Only 10% of U.S. workers belong to unions despite growth in union membership In 2023, unions added 139,000 members, but the share of the U.S. workforce that's unionized declined from the year before due to even faster growth in nonunion jobs.

Union membership grew last year, but only 10% of U.S. workers belong to a union

Union membership grew last year, but only 10% of U.S. workers belong to a union

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Members of the Writers Guild of America East picket at the Warner Bros. Discovery NYC office on July 13, 2023 in New York City. Michael M. Santiago/Getty Images hide caption

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Michael M. Santiago/Getty Images

Members of the Writers Guild of America East picket at the Warner Bros. Discovery NYC office on July 13, 2023 in New York City.

Michael M. Santiago/Getty Images

Amid a burst of enthusiasm and energy amid high-profile strikes, labor unions added 139,000 members last year.

But the overall numbers tell a different story.

Due to rapid growth in nonunion jobs in 2023, the share of U.S. workers who are union members actually fell slightly, according to new numbers from the Labor Department.

Just 10% of the U.S. workforce belonged to unions in 2023, down from 10.1% in 2022. That's the lowest in Labor Department records dating back to 1983.

Younger workers drive gains in union membership

The gains in union membership in 2023 were driven entirely by workers under the age of 45, says Heidi Shierholz, president of the left-leaning Economic Policy Institute.

"I think that does point to a shift that may be a more lasting shift... in interest and popularity of unions," says Shierholz.

Union membership has seen a steady decline over decades. In the 1950s, about a third of the private sector workforce was unionized, according to the White House. In 2023, only 6% of private sector workers belonged to unions.

While union membership remains far more common among public sector workers, Shierholz notes that public sector unions lost members in 2023, while unions in the private sector grew.

UAW members attend a rally to throw support behind striking Big 3 autoworkers on October 7, 2023 in Chicago, Illinois. Jim Vondruska/Getty Images hide caption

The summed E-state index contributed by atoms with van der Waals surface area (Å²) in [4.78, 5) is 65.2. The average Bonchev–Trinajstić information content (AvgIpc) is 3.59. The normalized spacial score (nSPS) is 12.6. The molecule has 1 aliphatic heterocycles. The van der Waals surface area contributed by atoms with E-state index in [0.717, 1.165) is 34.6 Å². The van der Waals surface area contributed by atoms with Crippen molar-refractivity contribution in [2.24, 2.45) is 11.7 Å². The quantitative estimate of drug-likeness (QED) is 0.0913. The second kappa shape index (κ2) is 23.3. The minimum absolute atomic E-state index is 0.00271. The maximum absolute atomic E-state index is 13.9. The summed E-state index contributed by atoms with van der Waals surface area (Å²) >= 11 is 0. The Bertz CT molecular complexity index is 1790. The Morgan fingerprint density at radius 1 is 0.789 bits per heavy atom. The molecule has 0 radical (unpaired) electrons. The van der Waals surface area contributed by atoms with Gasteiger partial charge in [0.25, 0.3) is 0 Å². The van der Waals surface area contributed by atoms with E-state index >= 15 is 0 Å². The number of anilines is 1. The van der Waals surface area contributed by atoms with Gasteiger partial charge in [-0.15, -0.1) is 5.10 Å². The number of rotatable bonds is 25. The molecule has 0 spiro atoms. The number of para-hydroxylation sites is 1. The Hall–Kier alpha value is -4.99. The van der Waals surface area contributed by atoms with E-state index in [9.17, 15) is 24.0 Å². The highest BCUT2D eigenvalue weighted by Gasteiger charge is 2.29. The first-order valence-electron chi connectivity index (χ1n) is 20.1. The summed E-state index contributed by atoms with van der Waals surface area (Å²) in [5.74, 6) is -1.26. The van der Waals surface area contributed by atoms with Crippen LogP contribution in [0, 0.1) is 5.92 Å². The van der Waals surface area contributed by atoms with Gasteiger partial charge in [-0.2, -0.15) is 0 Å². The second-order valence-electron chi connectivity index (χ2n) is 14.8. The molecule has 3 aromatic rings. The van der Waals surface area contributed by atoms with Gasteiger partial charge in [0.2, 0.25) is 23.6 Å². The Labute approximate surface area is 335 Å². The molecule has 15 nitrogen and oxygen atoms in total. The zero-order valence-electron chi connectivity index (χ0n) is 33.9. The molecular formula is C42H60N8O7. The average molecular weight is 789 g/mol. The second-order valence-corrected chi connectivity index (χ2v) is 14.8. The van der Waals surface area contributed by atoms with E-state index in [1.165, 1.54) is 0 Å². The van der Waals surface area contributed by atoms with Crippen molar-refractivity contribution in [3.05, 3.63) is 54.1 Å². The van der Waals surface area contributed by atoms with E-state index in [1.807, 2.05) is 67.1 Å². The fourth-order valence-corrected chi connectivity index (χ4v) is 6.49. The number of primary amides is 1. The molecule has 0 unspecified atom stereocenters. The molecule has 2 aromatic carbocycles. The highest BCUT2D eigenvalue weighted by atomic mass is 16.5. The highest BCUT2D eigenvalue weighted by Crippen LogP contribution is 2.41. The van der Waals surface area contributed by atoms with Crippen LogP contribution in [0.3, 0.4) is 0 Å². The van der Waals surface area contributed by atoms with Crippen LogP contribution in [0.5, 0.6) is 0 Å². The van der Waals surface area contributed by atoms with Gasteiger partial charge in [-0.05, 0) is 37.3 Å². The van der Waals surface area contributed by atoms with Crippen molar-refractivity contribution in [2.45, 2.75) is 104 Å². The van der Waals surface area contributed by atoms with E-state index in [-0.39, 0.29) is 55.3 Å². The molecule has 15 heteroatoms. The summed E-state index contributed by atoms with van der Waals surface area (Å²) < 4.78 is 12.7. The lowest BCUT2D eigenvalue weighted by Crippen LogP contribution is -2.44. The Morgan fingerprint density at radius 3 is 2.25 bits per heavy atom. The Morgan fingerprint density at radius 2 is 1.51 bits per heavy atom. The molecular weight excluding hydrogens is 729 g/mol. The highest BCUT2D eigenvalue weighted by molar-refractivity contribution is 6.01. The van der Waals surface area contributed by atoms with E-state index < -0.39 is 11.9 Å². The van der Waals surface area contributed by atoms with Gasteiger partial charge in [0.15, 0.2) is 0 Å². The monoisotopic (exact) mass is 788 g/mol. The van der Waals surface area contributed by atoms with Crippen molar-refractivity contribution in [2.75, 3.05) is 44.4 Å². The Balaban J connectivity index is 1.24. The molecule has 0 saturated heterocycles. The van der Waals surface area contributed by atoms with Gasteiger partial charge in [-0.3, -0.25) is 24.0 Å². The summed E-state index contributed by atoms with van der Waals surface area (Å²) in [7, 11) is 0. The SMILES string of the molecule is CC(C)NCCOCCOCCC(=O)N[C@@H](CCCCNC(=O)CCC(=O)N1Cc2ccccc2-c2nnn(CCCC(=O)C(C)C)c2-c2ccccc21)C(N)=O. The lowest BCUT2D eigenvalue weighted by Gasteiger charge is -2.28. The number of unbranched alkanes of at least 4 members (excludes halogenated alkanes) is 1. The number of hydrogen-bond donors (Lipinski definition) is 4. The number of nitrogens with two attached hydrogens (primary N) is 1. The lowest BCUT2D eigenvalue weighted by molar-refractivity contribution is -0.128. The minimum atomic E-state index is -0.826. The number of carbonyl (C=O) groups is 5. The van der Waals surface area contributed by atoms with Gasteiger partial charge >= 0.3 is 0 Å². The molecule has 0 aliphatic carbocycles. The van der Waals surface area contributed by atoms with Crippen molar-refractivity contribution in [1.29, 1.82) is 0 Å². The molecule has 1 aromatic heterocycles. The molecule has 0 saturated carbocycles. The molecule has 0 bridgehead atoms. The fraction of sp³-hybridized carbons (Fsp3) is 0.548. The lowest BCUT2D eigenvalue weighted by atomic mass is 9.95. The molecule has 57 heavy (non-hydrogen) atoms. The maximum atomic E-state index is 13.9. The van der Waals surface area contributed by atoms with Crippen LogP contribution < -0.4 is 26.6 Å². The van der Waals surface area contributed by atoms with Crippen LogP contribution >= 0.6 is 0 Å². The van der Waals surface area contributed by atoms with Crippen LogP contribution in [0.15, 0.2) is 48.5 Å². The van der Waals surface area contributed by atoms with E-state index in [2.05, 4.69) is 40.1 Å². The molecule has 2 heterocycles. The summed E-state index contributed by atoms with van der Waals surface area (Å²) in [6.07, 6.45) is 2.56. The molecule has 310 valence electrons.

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Jim Vondruska/Getty Images

UAW members attend a rally to throw support behind striking Big 3 autoworkers on October 7, 2023 in Chicago, Illinois.

Jim Vondruska/Getty Images

New union organizing faces fierce opposition

The United Auto Workers, fresh off wins at the bargaining table, is hoping to recover some of the steep losses in union auto jobs over the decades with organizing pushes at foreign-owned auto plants in the South and at Tesla in California.

It won't be easy. Already, the UAW says workers handing out union flyers and t-shirts have faced harassment, leading the union to file unfair labor practice charges with federal labor authorities.

Labor organizing drives at Amazon and Starbucks illustrate how long and difficult a process unionizing can be. Since big union election wins in 2022, both campaigns have been mired in legal battles.

Shierholz says weaknesses in labor law are responsible for the significant gap between the number of workers who are represented by unions and those who want to be represented by unions but aren't.

"That gap is labor law not truly protecting workers' right to organize," she says, noting that employers face little more than a slap on the wrist for violating that right.

Unions have broad public support

Unions do appear to be winning public sentiment. Support for labor unions remains near a 60-year high, according to Gallup, with 67% of respondents "approving" of labor unions in 2023.

Six in 10 respondents said they believe unions help rather than hurt the U.S. economy, a record high.

But while 17% of respondents told Gallup they're "highly interested" in joining a union, six in 10 said they are "not interested at all," perhaps contributing to the lack of growth in union membership.

Among workers who are already members of a union, appreciation for that membership is on the rise. In 2023, five in 10 rated their union membership as "extremely important," up from four in 10 the year before.

Gallup predicts that deeper commitment among union members combined with strong public support will likely strengthen unions for the foreseeable future.